Hedonism is Not Heathenism

In this world of sustainability, we often think of everything that we do as bad. When we take showers, we think of how much water we’re using. When we drive to the supermarket, we think of how much carbon dioxide we’re emitting. But I’m here to challenge that thinking. We cannot hold on to this Puritan idea that if it feels good, then it must be bad. We have to instead confront the problems we face with optimism, creative thinking, and intelligence. But not guilt. Guilt works very hard to degrade our quality of life. We should develop sustainable practices that increase our quality of life. So instead of taking that 2-minute shower, stay a while and relax. Use the brush as a microphone for a few more minutes, because as designers we can make a shower that collects, cleans, and recycles water to come through that shower head a few more times. Turn up the radio and push that speed limit, too, because one day we will retrofit roads to collect the energy of moving cars to power our street lights. Small scale problem solving can produce multiple intersecting positive feedback loops and increase the effectiveness of the systems working around us. Outputs can be fed back into another system as input, resulting in little or no waste.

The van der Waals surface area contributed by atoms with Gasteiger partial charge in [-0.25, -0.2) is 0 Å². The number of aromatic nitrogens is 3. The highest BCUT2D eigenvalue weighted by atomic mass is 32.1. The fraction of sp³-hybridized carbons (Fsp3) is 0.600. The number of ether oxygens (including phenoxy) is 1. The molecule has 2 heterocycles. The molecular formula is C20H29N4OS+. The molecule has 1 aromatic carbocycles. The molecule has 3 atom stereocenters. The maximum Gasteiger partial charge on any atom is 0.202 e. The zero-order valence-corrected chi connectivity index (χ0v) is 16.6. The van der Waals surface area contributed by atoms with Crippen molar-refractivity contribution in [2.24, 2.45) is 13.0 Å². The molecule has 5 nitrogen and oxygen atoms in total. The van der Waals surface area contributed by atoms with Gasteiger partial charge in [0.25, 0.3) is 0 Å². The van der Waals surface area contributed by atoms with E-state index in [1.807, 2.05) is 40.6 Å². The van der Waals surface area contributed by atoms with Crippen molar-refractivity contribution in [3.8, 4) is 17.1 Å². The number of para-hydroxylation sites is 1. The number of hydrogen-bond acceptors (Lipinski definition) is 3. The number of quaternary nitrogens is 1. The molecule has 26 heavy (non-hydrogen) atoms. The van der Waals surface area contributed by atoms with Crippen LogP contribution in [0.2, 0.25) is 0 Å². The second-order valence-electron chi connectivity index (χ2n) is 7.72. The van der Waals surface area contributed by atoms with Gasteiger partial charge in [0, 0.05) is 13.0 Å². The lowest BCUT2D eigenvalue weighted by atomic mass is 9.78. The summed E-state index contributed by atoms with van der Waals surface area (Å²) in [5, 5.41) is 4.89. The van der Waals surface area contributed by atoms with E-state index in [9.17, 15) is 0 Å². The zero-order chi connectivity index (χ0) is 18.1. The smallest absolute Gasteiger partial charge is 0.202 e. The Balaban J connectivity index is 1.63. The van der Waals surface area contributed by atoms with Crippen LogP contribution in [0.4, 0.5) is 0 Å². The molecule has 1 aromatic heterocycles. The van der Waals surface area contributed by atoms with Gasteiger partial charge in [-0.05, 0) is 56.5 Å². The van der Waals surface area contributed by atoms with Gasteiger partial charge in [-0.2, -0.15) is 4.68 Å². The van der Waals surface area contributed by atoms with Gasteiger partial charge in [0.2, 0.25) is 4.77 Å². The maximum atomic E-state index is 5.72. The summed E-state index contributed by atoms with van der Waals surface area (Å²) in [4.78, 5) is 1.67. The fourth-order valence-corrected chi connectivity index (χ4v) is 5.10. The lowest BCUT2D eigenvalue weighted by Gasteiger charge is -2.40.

Luckily, some of these ideas are already being pushed forward. The shower I mentioned earlier: that’s real. A few companies have already designed and are trying to sell their shower systems. Check out their sites.



In architecture, a field of very high energy consumption, a contemporary leader has emerged to rethink today’s systems. Bjarke Ingels is a Danish architect on the front of architecture’s push for sustainable systems. It was, after all, more or less his idea to use small scale output as small scale input. The diagram he presents is one that could be implemented across many scales.

And he has already put the idea to use in the design of many of his projects. One of my favorite’s rests on the principle of hedonistic sustainability: the idea that sustainable practices can be fun. This project deals with the “problem” of a waste-to-enrgy plant in Denmark. While the plant is efficient and useful, it was an eyesore on the Copenhagen landscape. So Bjarke Ingels Group designed the hulking mass to be transformed into a ski slope and resort. They quite literally turned environmentally-friendly infrastructure into a place of recreation.







Check out more of Bjarke Ingels’ work


and check out his TED talk

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